Colonial filed separate reply comments echoing these arguments and urging the Commission to disregard Liquids Shippers' claims regarding its page 700.
2. Commission Determination
36. We decline to adopt Liquids Shippers' proposal to replace the weighted mean with the weighted median. First, removing the weighted mean from the index calculation would contravene longstanding Commission practice and Dr. Kahn's testimony in the rulemaking proceeding that established Start Printed Page 9454the indexing regime. In proposing to average the weighted mean with the median and unweighted mean to derive the composite central tendency, Dr. Kahn explained that each of these measures “captured a significant aspect of the composite results from an industry perspective.” 
The Commission credited Dr. Kahn's testimony and adopted this approach to calculating the composite central tendency in that proceeding and in all subsequent five-year reviews. As discussed below, we find that Liquids Shippers' arguments do not provide an adequate basis for departing from this consistent practice.
37. Second, we reject as unpersuasive Liquids Shippers' claim that the Commission should replace the weighted mean merely because it provides greater weight to larger pipelines like Colonial and Enbridge.
The index strives to track cost changes on an industry-wide basis among pipelines of all sizes. To this end, the Kahn Methodology strikes a balance between large and small pipelines by determining the central tendency of the cost data using two measures that do not take pipeline size into account (the median and the mean) together with the weighted mean, which weights each pipeline's cost change by its transported volumes. Including the weighted mean in this analysis ensures that the cost-change calculation takes sufficient account of pipeline size so that “minor pipelines do not skew” the result.
Thus, the fact that the weighted mean may accord additional weight to larger pipelines in this data set is fully consistent with its role in the index calculation. Removing it from the analysis as Liquids Shippers propose would upset the balance between large and small pipelines that the Kahn Methodology achieves. For this reason, we likewise reject Liquids Shippers' alternative proposal to reduce the weighting of the weighted mean in the calculation from 33.3% to 20% or 10%.
38. Third, Ms. Crowe's calculation of the weighted median is methodologically flawed. AOPL's witness Dr. Shehadeh testifies that the established statistically appropriate method for calculating the weighted median, as applied to pipeline cost changes, is to identify the cost change in the data set for which the same share of barrel-miles (rather than the same number of pipelines) is accounted for by the pipelines below and above the selected median.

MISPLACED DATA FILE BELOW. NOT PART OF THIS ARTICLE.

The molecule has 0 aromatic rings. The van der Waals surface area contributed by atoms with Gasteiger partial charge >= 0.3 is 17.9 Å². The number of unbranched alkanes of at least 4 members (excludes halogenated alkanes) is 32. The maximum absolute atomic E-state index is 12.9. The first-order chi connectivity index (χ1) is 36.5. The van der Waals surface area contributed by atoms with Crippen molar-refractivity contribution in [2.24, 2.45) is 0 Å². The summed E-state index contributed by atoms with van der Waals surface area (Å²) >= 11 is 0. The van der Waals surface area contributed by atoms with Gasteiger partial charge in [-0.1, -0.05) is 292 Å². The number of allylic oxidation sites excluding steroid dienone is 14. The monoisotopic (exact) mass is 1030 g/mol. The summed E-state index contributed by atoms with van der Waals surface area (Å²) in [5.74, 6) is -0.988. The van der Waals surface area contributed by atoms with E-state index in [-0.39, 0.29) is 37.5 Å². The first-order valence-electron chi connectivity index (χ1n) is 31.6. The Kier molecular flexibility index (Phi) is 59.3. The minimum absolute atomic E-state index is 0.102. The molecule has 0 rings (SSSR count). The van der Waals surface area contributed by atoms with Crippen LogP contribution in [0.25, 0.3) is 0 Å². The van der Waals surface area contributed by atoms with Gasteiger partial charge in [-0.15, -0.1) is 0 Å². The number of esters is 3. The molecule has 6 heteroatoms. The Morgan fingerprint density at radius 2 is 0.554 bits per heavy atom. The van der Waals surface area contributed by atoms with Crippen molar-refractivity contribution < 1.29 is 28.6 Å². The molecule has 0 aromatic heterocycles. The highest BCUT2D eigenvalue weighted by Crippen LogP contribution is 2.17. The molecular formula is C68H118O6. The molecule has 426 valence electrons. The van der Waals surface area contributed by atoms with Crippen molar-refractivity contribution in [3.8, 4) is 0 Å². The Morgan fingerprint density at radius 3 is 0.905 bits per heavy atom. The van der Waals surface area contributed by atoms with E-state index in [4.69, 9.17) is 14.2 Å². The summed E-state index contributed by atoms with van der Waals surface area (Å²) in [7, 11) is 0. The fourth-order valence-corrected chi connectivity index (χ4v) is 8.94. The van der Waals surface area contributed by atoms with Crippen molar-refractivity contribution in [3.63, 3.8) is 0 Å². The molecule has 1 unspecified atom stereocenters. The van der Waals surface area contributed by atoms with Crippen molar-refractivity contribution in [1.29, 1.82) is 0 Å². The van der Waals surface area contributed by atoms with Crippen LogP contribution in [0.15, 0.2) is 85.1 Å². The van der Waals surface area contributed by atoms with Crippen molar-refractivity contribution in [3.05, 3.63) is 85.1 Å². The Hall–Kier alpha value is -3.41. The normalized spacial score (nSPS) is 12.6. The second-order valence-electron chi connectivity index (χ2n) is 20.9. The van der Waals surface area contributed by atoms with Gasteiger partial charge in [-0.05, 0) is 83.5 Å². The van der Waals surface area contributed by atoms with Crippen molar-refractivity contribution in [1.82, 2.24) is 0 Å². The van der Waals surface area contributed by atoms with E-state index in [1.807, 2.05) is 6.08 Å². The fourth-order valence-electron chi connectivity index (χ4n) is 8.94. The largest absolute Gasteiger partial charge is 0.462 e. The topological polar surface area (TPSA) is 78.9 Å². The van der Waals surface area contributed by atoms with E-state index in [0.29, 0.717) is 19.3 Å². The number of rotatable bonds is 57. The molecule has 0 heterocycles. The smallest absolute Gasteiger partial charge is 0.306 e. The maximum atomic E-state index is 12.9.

Shehadeh Reply Decl. at 11 n.17 (citing Thomas H. Cormen, Introduction to Algorithms 194 (2009); 6 F.Y. Edgeworth, On Observations Relating to Several Quantities 279-85 (1887) (The weighted median may be defined as follows:
This value is appropriately derived by ordering the pipelines by cost-change percentage, computing each pipeline's share of total barrel-miles, and measuring the cumulative share of total barrel-miles represented as each pipeline is included in the sample.
The pipeline whose share of total barrel-miles causes the cumulative share to reach 50% represents the data set's weighted median.
39. Ms. Crowe, however, performed a different calculation by identifying the median weighted barrel-mile cost-change percentage and dividing that figure by the average of those pipelines' 2014 barrel-miles.
This calculation departs from the proper method of calculating the weighted median discussed above. Rather than identify the pipeline that causes the cumulative share of total-barrel miles represented in the sample to reach 50%, Ms. Crowe derives the median value of the weighted cost-change percentages for 2019 without regard to the barrel-miles represented below and above that cost change.
Unlike the Commission's calculation of the standard median and Dr. Shehadeh's calculation of the weighted median, Ms. Crowe does not order pipelines by cost changes, and instead orders them by cost changes times barrel-miles.
Thus, the median of Ms. Crowe's data sample does not capture the central tendency of industry-wide cost changes, as evidenced by the significant and multidirectional fluctuations above and Start Printed Page 9455below the purported median that follow no discernible pattern.
Accordingly, we conclude that Ms. Crowe's calculation does not provide a useful measure of central tendency for purposes of calculating the index.
40. Fourth, Liquids Shippers' challenges to Colonial's and Enbridge's page 700 data are both misplaced and unavailing on the merits. Indexing proceedings are not an appropriate forum for challenging specific pipelines' page 700 inputs 
and the Commission has declined to scrutinize individual pipeline data in prior index reviews.
In any event, the record does not support Liquids Shippers' claim that Colonial and Enbridge reported outlying cost changes. Both pipelines are included in the middle 50% of all pipelines in the data set, which indicates that their cost experiences did not diverge significantly from industry norms. In fact, as Dr. Shehadeh demonstrates, Enbridge's reported cost change represents the correctly calculated weighted median of the data sample,
refuting Liquids Shippers' contention that it is an outlier in terms of cost changes.
D. Liquids Shippers' Proposal To Adopt Standardized ROEs for 2014 and 2019
41. Liquids Shippers state that the Commission should replace the ROEs that pipelines reported on page 700 for 2014 and 2019 with single, standardized figures for both years.